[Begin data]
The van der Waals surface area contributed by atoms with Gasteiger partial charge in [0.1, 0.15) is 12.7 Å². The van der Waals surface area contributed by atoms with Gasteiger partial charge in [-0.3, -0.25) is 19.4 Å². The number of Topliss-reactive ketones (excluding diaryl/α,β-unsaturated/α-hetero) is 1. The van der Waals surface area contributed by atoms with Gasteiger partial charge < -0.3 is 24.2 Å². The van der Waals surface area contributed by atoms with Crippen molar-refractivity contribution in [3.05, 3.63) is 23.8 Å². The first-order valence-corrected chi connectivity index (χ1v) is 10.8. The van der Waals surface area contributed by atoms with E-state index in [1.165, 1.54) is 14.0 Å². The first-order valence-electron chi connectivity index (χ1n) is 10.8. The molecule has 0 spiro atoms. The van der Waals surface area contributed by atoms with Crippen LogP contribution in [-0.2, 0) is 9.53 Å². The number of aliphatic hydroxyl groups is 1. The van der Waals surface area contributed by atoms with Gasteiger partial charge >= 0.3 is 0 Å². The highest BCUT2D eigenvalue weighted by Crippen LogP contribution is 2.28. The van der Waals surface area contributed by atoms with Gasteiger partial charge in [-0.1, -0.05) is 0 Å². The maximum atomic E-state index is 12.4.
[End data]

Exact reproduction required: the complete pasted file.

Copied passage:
The van der Waals surface area contributed by atoms with Gasteiger partial charge in [0.1, 0.15) is 12.7 Å². The van der Waals surface area contributed by atoms with Gasteiger partial charge in [-0.3, -0.25) is 19.4 Å². The number of Topliss-reactive ketones (excluding diaryl/α,β-unsaturated/α-hetero) is 1. The van der Waals surface area contributed by atoms with Gasteiger partial charge < -0.3 is 24.2 Å². The van der Waals surface area contributed by atoms with Crippen molar-refractivity contribution in [3.05, 3.63) is 23.8 Å². The first-order valence-corrected chi connectivity index (χ1v) is 10.8. The van der Waals surface area contributed by atoms with E-state index in [1.165, 1.54) is 14.0 Å². The first-order valence-electron chi connectivity index (χ1n) is 10.8. The molecule has 0 spiro atoms. The van der Waals surface area contributed by atoms with Crippen LogP contribution in [-0.2, 0) is 9.53 Å². The number of aliphatic hydroxyl groups is 1. The van der Waals surface area contributed by atoms with Gasteiger partial charge >= 0.3 is 0 Å². The highest BCUT2D eigenvalue weighted by Crippen LogP contribution is 2.28. The van der Waals surface area contributed by atoms with Gasteiger partial charge in [-0.1, -0.05) is 0 Å². The maximum atomic E-state index is 12.4.